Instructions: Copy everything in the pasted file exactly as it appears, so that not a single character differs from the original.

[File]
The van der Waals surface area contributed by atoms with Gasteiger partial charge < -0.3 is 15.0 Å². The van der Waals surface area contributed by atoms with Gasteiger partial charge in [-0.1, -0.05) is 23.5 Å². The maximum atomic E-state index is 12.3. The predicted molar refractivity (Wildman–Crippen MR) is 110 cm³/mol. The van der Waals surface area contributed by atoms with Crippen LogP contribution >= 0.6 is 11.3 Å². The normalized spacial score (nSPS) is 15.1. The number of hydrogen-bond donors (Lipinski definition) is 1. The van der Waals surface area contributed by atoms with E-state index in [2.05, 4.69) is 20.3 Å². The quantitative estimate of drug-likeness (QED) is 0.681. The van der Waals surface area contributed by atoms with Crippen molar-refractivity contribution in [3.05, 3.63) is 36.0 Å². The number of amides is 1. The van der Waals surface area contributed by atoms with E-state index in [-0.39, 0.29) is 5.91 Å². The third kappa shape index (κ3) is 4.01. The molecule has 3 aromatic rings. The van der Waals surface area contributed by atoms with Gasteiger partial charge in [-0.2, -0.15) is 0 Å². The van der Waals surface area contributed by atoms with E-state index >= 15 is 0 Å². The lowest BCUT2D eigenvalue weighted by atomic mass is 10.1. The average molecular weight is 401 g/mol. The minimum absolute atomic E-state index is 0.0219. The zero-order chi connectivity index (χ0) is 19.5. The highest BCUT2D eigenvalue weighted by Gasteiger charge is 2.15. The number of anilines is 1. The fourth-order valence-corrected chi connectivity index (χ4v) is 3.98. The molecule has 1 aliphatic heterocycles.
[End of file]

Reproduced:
The van der Waals surface area contributed by atoms with Gasteiger partial charge < -0.3 is 15.0 Å². The van der Waals surface area contributed by atoms with Gasteiger partial charge in [-0.1, -0.05) is 23.5 Å². The maximum atomic E-state index is 12.3. The predicted molar refractivity (Wildman–Crippen MR) is 110 cm³/mol. The van der Waals surface area contributed by atoms with Crippen LogP contribution >= 0.6 is 11.3 Å². The normalized spacial score (nSPS) is 15.1. The number of hydrogen-bond donors (Lipinski definition) is 1. The van der Waals surface area contributed by atoms with E-state index in [2.05, 4.69) is 20.3 Å². The quantitative estimate of drug-likeness (QED) is 0.681. The van der Waals surface area contributed by atoms with Crippen molar-refractivity contribution in [3.05, 3.63) is 36.0 Å². The number of amides is 1. The van der Waals surface area contributed by atoms with E-state index in [-0.39, 0.29) is 5.91 Å². The third kappa shape index (κ3) is 4.01. The molecule has 3 aromatic rings. The van der Waals surface area contributed by atoms with Gasteiger partial charge in [-0.2, -0.15) is 0 Å². The van der Waals surface area contributed by atoms with E-state index >= 15 is 0 Å². The lowest BCUT2D eigenvalue weighted by atomic mass is 10.1. The average molecular weight is 401 g/mol. The minimum absolute atomic E-state index is 0.0219. The zero-order chi connectivity index (χ0) is 19.5. The highest BCUT2D eigenvalue weighted by Gasteiger charge is 2.15. The number of anilines is 1. The fourth-order valence-corrected chi connectivity index (χ4v) is 3.98. The molecule has 1 aliphatic heterocycles.